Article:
Catalina 38 Review from Zuzana Prochazka

Catalina 38 Review

Zuzana Prochazka
Thursday, 10 March 2011 03:00
The Original Catalina 38 -The Boat I Would Have Bought ….The original Catalina 38 may have been the boat I’d be sailing now if I hadn’t bought the one I did…. How many times have you heard that on the dock? But you know, I really mean it when I say that ever since chartering one five or six years ago, I’ve been a huge fan of the old classic, the original Catalina 38. With its classic lines and terrific performance, this boat continues to hold a spot in the heart of many and actually has lived up to its promotional literature that boasted it having “enduring desirability.” As Doug Pease of Catalina Yacht Anchorage put it, “The legacy of this boat is that it brought an East Coast sensibility to the West Coast production market at the right time and at the right price.”Design, Construction and Performance
This boat was designed as a racer by Sparkman and Stephens and was originally put into production and sold as the Yankee 38. One look at its sleek lines and round tumblehome and you can tell it’s an S&S IOR design from the 70s. Some years later, Catalina bought the molds and Frank Butler made several changes including replacing the flush deck with a cabin house to make the boat more appealing to a coastal cruising market.

These boats were bare boned at first and definitely racing oriented with tillers instead of the Edson wheel steering that was introduced later and gas engines instead of the 4 cylinder Universal diesels that became standard. The interior originally consisted of pipe berths and none of the teak veneer and teak trim that later made the accommodations more appealing. Together, these changes brought the boat into the racer-cruiser category, fit for both, a racing crew or a cruising family, and it became so popular that some 365 hulls were produced primarily between 1979 and 1989. The boat even became a famous Congressional Cup contender for many years.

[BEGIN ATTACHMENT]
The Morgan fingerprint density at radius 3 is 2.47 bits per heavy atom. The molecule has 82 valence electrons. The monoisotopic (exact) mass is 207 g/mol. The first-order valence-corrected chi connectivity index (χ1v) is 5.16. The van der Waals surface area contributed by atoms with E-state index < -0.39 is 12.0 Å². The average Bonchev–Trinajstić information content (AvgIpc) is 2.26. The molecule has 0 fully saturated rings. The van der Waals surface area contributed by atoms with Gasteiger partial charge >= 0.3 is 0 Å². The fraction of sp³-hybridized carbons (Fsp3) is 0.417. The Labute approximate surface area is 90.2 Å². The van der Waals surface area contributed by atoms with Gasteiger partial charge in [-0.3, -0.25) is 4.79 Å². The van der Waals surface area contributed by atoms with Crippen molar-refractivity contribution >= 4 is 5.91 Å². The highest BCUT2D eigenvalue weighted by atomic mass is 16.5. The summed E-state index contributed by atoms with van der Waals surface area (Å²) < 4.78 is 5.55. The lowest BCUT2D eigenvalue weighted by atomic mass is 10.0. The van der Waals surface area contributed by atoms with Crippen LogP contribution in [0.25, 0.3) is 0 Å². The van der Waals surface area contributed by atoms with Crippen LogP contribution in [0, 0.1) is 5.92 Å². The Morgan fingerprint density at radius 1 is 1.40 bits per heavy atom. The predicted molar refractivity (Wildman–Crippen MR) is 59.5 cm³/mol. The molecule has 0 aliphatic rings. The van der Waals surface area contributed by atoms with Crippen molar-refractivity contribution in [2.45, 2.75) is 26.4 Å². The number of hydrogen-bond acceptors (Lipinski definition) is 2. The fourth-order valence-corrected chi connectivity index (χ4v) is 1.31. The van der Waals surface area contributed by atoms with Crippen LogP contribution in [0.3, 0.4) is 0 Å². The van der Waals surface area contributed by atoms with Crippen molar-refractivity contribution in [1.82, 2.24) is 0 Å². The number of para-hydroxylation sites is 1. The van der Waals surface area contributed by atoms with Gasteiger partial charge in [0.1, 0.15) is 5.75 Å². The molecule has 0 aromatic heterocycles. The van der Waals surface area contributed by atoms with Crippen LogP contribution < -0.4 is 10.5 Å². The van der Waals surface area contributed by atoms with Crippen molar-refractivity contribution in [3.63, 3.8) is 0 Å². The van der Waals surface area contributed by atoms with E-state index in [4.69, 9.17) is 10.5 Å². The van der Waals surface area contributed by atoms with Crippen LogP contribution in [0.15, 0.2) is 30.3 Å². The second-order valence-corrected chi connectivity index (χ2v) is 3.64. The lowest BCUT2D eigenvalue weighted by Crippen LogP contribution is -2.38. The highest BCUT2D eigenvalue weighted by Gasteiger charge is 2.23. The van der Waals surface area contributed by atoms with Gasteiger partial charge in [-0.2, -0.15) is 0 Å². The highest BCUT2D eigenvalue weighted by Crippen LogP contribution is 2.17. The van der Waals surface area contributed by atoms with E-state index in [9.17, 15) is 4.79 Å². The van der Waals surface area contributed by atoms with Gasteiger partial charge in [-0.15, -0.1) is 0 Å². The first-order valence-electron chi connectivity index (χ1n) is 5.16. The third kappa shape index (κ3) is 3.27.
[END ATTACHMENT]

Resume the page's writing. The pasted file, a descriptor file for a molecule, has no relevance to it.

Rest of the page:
The hull was originally a two-piece construction with a poured lead keel. Two pieces, because unlike the designs of today, that kind of a tumblehome would make it impossible to get the boat out of the mold once laid up. The broad beam of over 11 feet is swept gracefully back to a narrow wineglass transom. The original S&S design included a very sleek swept back keel design that maximized good performance to weather. Catalina later offered an optional shoal draft version to expand to a market that may have been draft restricted. The keel-stepped, double spreader, high aspect ratio rig and fine entry made the 38 extremely fast to weather and able to outpoint many competitors of its time.